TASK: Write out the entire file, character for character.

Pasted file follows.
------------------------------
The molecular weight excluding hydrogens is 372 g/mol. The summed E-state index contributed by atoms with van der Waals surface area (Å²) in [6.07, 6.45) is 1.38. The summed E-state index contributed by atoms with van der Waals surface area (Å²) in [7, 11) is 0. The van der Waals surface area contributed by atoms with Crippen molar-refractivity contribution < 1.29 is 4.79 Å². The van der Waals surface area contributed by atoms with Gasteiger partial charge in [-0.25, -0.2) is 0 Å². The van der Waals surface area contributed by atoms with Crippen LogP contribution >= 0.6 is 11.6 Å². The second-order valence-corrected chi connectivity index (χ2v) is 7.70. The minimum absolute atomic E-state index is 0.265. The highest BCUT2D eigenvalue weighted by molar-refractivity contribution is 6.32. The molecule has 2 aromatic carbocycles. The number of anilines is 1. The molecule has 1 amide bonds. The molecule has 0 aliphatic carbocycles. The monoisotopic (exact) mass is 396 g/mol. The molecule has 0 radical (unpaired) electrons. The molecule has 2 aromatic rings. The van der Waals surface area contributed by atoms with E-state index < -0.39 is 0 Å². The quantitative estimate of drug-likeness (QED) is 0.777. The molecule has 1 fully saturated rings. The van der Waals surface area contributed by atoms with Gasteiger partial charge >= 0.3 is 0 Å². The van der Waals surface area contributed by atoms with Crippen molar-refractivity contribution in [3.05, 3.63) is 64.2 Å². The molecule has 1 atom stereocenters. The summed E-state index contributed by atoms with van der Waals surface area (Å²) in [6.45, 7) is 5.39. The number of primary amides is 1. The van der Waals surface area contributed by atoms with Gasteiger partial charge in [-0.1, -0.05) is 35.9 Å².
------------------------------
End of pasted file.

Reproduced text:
The molecular weight excluding hydrogens is 372 g/mol. The summed E-state index contributed by atoms with van der Waals surface area (Å²) in [6.07, 6.45) is 1.38. The summed E-state index contributed by atoms with van der Waals surface area (Å²) in [7, 11) is 0. The van der Waals surface area contributed by atoms with Crippen molar-refractivity contribution < 1.29 is 4.79 Å². The van der Waals surface area contributed by atoms with Gasteiger partial charge in [-0.25, -0.2) is 0 Å². The van der Waals surface area contributed by atoms with Crippen LogP contribution >= 0.6 is 11.6 Å². The second-order valence-corrected chi connectivity index (χ2v) is 7.70. The minimum absolute atomic E-state index is 0.265. The highest BCUT2D eigenvalue weighted by molar-refractivity contribution is 6.32. The molecule has 2 aromatic carbocycles. The number of anilines is 1. The molecule has 1 amide bonds. The molecule has 0 aliphatic carbocycles. The monoisotopic (exact) mass is 396 g/mol. The molecule has 0 radical (unpaired) electrons. The molecule has 2 aromatic rings. The van der Waals surface area contributed by atoms with E-state index < -0.39 is 0 Å². The quantitative estimate of drug-likeness (QED) is 0.777. The molecule has 1 fully saturated rings. The van der Waals surface area contributed by atoms with Gasteiger partial charge >= 0.3 is 0 Å². The van der Waals surface area contributed by atoms with Crippen molar-refractivity contribution in [3.05, 3.63) is 64.2 Å². The molecule has 1 atom stereocenters. The summed E-state index contributed by atoms with van der Waals surface area (Å²) in [6.45, 7) is 5.39. The number of primary amides is 1. The van der Waals surface area contributed by atoms with Gasteiger partial charge in [-0.1, -0.05) is 35.9 Å².